Nearly every night for a year, mortar and sniper fire from Islamic State group terrorists has pinned down outgunned Iraqi troops on the edge of Fallujah.
The city, the first to fall to the Sunni extremists a year ago this month, exemplifies the lack of progress in Iraq’s war against the Islamic State group, which holds a third of the country. U.S.-led airstrikes and Iranian aid have helped Iraqi troops, militiamen and Kurdish fighters take back bits around Islamic State-held territory, but recapturing it all remains far out of reach.
The fall of Fallujah in January 2014 started the Islamic State group’s dramatic blitz across Iraq. In June, the extremists captured Iraq’s second-largest city, Mosul, then swept south toward Baghdad in a march that put almost all the Sunni-majority regions of northern and western Iraq into its hands.
Gen. John Allen, the U.S. envoy to the anti-Islamic State coalition, said that advise-and-assist teams are working to train and equip 12 Iraqi brigades to prepare them for retaking Fallujah and Mosul.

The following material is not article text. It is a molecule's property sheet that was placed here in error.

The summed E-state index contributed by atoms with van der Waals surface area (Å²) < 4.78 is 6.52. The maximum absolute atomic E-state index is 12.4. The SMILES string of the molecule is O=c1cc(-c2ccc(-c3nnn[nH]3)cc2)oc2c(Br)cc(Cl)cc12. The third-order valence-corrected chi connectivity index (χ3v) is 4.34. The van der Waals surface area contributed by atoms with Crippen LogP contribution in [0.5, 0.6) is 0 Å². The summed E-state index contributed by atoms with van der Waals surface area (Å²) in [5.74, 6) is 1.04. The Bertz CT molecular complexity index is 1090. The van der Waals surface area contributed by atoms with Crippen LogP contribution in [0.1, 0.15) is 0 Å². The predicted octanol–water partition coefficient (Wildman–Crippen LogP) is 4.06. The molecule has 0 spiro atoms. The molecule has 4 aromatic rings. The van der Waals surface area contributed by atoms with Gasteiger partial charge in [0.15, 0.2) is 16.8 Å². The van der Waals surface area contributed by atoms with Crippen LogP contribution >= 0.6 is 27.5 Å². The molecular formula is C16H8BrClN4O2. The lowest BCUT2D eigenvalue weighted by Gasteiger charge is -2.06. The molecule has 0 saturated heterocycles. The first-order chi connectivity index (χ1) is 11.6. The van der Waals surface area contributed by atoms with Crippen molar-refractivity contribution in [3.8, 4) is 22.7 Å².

“We expect that we’ll see the effectiveness of this force improve over time and ultimately that they’ll be able to take back the population centers and the municipalities,” Allen told journalists Wednesday in Baghdad.
But, he acknowledged, there is no timeline for an assault on Fallujah or Mosul.
Meanwhile, the Islamic State released about 200 Yazidis held for five months in Iraq, mostly elderly, infirm captives who likely slowed the terrorists down, Kurdish military officials said Sunday.
Almost all of the freed prisoners are in poor health and bore signs of abuse and neglect. Three were young children.